We met in Cary so we could drive to the mountains together. Sue came in from Connecticut (she had planned to fly, but had to drive because her flight was cancelled) and Jackie came up from Pinehurst). We packed up the car and headed out on our road trip with no real idea of what to expect.
The Folk School was founded in 1925. It offers year-round 5-day and weekend classes on a large variety of topics including music, arts, crafts, and some unexpected subjects. During the week that we were there, 140 people attended classes in weaving, nuno felting, enameling, jewelry making, Italian cooking, writing, mandolin playing, wood turning, wooden mantle carving, blacksmithing, watercolors, chair caning, woodworking, and book arts.
Classes actually began on Friday evening after registration and dinner in the dining room. After that we had daily class for four days each morning and afternoon with optional sessions in the evening after dinner. We were treated to stories and music at Morning Song each day before breakfast. All meals were served in the dining room. There were many optional activities at all times of the day including morning walks, tours of the campus and studios, chair massages, clogging demonstrations, contra dances, and the list goes on.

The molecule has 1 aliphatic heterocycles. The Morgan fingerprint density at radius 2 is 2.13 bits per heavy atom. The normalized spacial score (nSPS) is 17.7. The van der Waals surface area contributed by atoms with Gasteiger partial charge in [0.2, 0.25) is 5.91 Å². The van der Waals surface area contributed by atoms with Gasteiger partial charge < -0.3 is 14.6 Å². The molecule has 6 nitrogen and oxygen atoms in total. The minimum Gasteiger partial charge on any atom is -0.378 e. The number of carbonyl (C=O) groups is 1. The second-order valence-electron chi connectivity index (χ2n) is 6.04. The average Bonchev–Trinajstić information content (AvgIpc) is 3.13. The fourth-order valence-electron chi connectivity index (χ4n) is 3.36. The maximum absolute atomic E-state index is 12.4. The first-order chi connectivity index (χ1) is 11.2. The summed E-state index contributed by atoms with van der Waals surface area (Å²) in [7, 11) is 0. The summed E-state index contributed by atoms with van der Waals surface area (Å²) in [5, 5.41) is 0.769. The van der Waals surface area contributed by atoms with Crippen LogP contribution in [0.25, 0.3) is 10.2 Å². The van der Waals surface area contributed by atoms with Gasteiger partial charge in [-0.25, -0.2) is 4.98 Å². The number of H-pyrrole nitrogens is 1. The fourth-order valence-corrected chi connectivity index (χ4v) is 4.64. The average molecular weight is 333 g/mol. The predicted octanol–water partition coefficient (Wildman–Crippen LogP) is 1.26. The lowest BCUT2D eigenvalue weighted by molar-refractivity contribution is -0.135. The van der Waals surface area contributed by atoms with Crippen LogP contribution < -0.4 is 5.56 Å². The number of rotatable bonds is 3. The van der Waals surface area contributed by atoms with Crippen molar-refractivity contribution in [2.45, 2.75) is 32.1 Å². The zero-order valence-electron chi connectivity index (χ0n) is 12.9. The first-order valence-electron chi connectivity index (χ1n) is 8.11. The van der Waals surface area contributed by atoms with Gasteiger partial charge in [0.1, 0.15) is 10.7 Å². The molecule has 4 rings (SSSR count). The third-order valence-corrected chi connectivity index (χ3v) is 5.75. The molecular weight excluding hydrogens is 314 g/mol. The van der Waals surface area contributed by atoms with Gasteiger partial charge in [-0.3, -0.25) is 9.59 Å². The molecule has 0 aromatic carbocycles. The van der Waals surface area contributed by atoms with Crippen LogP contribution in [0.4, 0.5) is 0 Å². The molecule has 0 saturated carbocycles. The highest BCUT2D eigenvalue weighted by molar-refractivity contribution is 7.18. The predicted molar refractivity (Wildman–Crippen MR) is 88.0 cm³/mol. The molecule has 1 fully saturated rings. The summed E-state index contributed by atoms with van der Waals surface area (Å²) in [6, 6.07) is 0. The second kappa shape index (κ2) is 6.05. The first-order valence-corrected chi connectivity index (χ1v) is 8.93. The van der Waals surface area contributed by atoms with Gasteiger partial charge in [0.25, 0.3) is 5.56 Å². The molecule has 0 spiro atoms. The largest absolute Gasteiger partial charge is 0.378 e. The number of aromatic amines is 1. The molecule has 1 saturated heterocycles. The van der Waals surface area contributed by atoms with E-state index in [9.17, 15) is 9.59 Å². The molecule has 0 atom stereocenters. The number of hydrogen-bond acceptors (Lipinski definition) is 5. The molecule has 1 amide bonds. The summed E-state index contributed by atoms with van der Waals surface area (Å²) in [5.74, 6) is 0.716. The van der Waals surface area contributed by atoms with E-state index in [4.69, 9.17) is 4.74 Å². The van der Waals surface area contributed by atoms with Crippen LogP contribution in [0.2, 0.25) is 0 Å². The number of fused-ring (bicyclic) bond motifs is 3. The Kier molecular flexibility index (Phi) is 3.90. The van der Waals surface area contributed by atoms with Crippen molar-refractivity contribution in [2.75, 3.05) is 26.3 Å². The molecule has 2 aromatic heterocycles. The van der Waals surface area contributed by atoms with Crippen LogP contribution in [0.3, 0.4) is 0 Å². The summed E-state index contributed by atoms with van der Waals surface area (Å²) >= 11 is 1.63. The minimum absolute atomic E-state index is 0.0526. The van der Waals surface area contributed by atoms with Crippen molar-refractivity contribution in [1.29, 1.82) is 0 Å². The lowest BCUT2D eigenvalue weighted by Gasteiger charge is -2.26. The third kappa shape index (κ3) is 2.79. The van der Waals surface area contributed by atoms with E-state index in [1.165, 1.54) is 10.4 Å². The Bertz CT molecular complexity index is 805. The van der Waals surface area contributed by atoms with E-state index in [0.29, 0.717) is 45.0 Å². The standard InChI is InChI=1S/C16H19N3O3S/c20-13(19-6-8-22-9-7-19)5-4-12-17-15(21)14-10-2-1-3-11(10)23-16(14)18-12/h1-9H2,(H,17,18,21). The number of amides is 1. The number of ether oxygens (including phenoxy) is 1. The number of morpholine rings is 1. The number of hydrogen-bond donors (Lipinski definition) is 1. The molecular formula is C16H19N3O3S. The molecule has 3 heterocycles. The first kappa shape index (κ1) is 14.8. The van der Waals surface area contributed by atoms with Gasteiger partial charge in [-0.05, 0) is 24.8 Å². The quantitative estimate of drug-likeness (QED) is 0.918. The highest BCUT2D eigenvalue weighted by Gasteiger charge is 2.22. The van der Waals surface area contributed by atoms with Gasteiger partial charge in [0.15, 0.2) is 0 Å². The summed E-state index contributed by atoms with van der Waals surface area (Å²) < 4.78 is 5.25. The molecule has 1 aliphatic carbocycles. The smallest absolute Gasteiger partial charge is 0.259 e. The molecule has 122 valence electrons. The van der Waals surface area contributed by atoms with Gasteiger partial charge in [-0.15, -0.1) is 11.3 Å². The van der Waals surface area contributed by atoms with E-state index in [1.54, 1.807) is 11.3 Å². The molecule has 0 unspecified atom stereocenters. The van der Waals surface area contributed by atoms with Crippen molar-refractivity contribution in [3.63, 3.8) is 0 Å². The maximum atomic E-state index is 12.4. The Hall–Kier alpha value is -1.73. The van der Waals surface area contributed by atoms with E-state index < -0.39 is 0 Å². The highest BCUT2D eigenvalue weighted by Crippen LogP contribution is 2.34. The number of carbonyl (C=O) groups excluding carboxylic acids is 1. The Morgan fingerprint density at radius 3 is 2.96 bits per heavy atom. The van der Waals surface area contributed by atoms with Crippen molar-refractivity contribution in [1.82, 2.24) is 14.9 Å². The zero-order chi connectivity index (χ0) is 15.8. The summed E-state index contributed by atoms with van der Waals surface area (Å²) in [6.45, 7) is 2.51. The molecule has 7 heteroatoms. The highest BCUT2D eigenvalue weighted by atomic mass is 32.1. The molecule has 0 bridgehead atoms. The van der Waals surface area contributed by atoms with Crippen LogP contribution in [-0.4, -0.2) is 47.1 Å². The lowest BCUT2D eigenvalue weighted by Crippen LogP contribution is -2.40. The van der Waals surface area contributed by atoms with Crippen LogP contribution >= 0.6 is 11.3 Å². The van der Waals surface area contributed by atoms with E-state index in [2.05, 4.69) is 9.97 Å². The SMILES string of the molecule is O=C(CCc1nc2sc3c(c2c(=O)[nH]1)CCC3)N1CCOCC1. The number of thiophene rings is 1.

The best part, however, was the class itself. None of us knew anything about deflected doubleweave. Lisa (Elisabeth) Hill was a wonderful, generous instructor. She came with 2 tables full of yarn for us to use, pre-wound warps for anyone that chose to use them. We used gorgeous tencel, silk and wool, alpaca and silk, and merino yarns to warp our looms with beautiful 6-yard long warps that were 10” wide.
We had a 2 part mission: weave a sampler and weave a scarf! Our first assignment was to weave a nice long sampler using 2 different treadlings and a total of about 16 different treadlings. We cut the samplers from the loom and washed and dried them so we could which decide which treadlings to use for a scarf.
Decisions made, we tied back on and wove our scarves. We had time to twist our fringe, wash and dry (or almost dry) our scarves so they would be ready for the big presentation on Friday before everyone went home. Thirteen scarves, thirteen completely different threadings and colorways. (Number thirteen was woven by Lisa’s pretty wonderful assistant, Lillian). Pretty amazing results!